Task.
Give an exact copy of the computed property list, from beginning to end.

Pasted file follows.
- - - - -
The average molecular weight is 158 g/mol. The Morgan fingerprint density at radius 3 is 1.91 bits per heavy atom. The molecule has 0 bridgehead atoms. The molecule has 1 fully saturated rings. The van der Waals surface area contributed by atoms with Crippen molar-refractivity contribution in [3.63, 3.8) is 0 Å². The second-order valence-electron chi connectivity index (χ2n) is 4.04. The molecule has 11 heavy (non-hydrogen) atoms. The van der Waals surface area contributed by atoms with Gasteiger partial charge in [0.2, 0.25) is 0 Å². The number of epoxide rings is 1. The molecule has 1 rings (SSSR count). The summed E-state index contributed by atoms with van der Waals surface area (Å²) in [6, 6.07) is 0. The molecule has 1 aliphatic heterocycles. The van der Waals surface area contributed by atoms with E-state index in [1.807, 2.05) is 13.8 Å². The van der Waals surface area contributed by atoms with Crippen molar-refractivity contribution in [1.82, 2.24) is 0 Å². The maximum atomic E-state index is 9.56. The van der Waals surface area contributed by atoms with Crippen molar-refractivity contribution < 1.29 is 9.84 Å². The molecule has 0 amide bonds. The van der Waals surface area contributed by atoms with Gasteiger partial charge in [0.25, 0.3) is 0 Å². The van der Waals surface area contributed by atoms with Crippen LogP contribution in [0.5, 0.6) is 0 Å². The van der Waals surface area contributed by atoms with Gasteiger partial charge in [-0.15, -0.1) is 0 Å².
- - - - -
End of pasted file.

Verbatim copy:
The average molecular weight is 158 g/mol. The Morgan fingerprint density at radius 3 is 1.91 bits per heavy atom. The molecule has 0 bridgehead atoms. The molecule has 1 fully saturated rings. The van der Waals surface area contributed by atoms with Crippen molar-refractivity contribution in [3.63, 3.8) is 0 Å². The second-order valence-electron chi connectivity index (χ2n) is 4.04. The molecule has 11 heavy (non-hydrogen) atoms. The van der Waals surface area contributed by atoms with Gasteiger partial charge in [0.2, 0.25) is 0 Å². The number of epoxide rings is 1. The molecule has 1 rings (SSSR count). The summed E-state index contributed by atoms with van der Waals surface area (Å²) in [6, 6.07) is 0. The molecule has 1 aliphatic heterocycles. The van der Waals surface area contributed by atoms with E-state index in [1.807, 2.05) is 13.8 Å². The van der Waals surface area contributed by atoms with Crippen molar-refractivity contribution in [1.82, 2.24) is 0 Å². The maximum atomic E-state index is 9.56. The van der Waals surface area contributed by atoms with Crippen molar-refractivity contribution < 1.29 is 9.84 Å². The molecule has 0 amide bonds. The van der Waals surface area contributed by atoms with Gasteiger partial charge in [0.25, 0.3) is 0 Å². The van der Waals surface area contributed by atoms with Crippen LogP contribution in [0.5, 0.6) is 0 Å². The van der Waals surface area contributed by atoms with Gasteiger partial charge in [-0.15, -0.1) is 0 Å².